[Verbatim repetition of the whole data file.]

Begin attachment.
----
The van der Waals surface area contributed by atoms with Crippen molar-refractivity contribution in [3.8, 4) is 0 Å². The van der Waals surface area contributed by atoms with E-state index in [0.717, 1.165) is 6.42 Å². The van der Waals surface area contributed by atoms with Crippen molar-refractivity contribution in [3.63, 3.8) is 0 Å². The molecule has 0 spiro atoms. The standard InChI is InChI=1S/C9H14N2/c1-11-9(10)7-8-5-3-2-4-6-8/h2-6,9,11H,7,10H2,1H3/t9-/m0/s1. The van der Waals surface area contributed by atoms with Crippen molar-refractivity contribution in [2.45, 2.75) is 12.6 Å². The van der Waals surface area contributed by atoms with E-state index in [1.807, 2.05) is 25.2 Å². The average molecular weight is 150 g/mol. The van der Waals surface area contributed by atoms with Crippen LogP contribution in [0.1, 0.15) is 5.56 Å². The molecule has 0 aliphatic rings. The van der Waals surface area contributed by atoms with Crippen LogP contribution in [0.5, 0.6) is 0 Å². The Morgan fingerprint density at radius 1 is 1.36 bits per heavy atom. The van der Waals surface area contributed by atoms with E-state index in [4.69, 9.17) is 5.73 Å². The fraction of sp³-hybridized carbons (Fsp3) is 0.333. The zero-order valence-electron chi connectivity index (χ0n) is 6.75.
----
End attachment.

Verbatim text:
The van der Waals surface area contributed by atoms with Crippen molar-refractivity contribution in [3.8, 4) is 0 Å². The van der Waals surface area contributed by atoms with E-state index in [0.717, 1.165) is 6.42 Å². The van der Waals surface area contributed by atoms with Crippen molar-refractivity contribution in [3.63, 3.8) is 0 Å². The molecule has 0 spiro atoms. The standard InChI is InChI=1S/C9H14N2/c1-11-9(10)7-8-5-3-2-4-6-8/h2-6,9,11H,7,10H2,1H3/t9-/m0/s1. The van der Waals surface area contributed by atoms with Crippen molar-refractivity contribution in [2.45, 2.75) is 12.6 Å². The van der Waals surface area contributed by atoms with E-state index in [1.807, 2.05) is 25.2 Å². The average molecular weight is 150 g/mol. The van der Waals surface area contributed by atoms with Crippen LogP contribution in [0.1, 0.15) is 5.56 Å². The molecule has 0 aliphatic rings. The van der Waals surface area contributed by atoms with Crippen LogP contribution in [0.5, 0.6) is 0 Å². The Morgan fingerprint density at radius 1 is 1.36 bits per heavy atom. The van der Waals surface area contributed by atoms with E-state index in [4.69, 9.17) is 5.73 Å². The fraction of sp³-hybridized carbons (Fsp3) is 0.333. The zero-order valence-electron chi connectivity index (χ0n) is 6.75.